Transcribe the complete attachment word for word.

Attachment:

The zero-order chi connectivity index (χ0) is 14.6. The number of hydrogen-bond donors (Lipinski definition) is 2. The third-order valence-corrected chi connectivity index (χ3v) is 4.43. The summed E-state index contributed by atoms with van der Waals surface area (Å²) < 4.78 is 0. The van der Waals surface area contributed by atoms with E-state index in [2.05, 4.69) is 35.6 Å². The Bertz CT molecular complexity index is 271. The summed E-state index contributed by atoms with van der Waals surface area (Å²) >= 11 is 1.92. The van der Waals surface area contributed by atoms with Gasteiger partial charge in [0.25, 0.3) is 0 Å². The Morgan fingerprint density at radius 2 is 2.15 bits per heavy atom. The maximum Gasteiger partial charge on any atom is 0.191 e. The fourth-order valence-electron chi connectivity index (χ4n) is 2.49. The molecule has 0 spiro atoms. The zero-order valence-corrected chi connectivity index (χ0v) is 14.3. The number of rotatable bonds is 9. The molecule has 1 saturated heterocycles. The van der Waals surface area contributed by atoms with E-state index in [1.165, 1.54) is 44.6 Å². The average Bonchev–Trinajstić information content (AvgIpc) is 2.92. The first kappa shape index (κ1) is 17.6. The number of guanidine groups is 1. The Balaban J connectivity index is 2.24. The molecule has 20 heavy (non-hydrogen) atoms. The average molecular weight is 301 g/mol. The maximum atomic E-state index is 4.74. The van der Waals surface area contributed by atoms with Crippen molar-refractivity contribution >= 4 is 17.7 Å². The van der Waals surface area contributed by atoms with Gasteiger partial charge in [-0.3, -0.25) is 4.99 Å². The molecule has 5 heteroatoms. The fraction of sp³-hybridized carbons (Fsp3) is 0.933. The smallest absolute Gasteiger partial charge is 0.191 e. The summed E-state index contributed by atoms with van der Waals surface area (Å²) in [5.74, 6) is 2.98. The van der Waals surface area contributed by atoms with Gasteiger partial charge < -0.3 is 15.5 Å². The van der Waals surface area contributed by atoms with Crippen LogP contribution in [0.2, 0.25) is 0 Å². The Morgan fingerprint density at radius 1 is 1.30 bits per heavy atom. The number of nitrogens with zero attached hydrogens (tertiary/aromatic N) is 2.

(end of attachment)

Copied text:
The zero-order chi connectivity index (χ0) is 14.6. The number of hydrogen-bond donors (Lipinski definition) is 2. The third-order valence-corrected chi connectivity index (χ3v) is 4.43. The summed E-state index contributed by atoms with van der Waals surface area (Å²) < 4.78 is 0. The van der Waals surface area contributed by atoms with E-state index in [2.05, 4.69) is 35.6 Å². The Bertz CT molecular complexity index is 271. The summed E-state index contributed by atoms with van der Waals surface area (Å²) >= 11 is 1.92. The van der Waals surface area contributed by atoms with Gasteiger partial charge in [0.25, 0.3) is 0 Å². The Morgan fingerprint density at radius 2 is 2.15 bits per heavy atom. The maximum Gasteiger partial charge on any atom is 0.191 e. The fourth-order valence-electron chi connectivity index (χ4n) is 2.49. The molecule has 0 spiro atoms. The zero-order valence-corrected chi connectivity index (χ0v) is 14.3. The number of rotatable bonds is 9. The molecule has 1 saturated heterocycles. The van der Waals surface area contributed by atoms with E-state index in [1.165, 1.54) is 44.6 Å². The average Bonchev–Trinajstić information content (AvgIpc) is 2.92. The first kappa shape index (κ1) is 17.6. The number of guanidine groups is 1. The Balaban J connectivity index is 2.24. The molecule has 20 heavy (non-hydrogen) atoms. The average molecular weight is 301 g/mol. The maximum atomic E-state index is 4.74. The van der Waals surface area contributed by atoms with Crippen molar-refractivity contribution >= 4 is 17.7 Å². The van der Waals surface area contributed by atoms with Gasteiger partial charge in [-0.3, -0.25) is 4.99 Å². The molecule has 5 heteroatoms. The fraction of sp³-hybridized carbons (Fsp3) is 0.933. The smallest absolute Gasteiger partial charge is 0.191 e. The summed E-state index contributed by atoms with van der Waals surface area (Å²) in [5.74, 6) is 2.98. The van der Waals surface area contributed by atoms with Gasteiger partial charge < -0.3 is 15.5 Å². The van der Waals surface area contributed by atoms with Crippen LogP contribution in [0.2, 0.25) is 0 Å². The Morgan fingerprint density at radius 1 is 1.30 bits per heavy atom. The number of nitrogens with zero attached hydrogens (tertiary/aromatic N) is 2.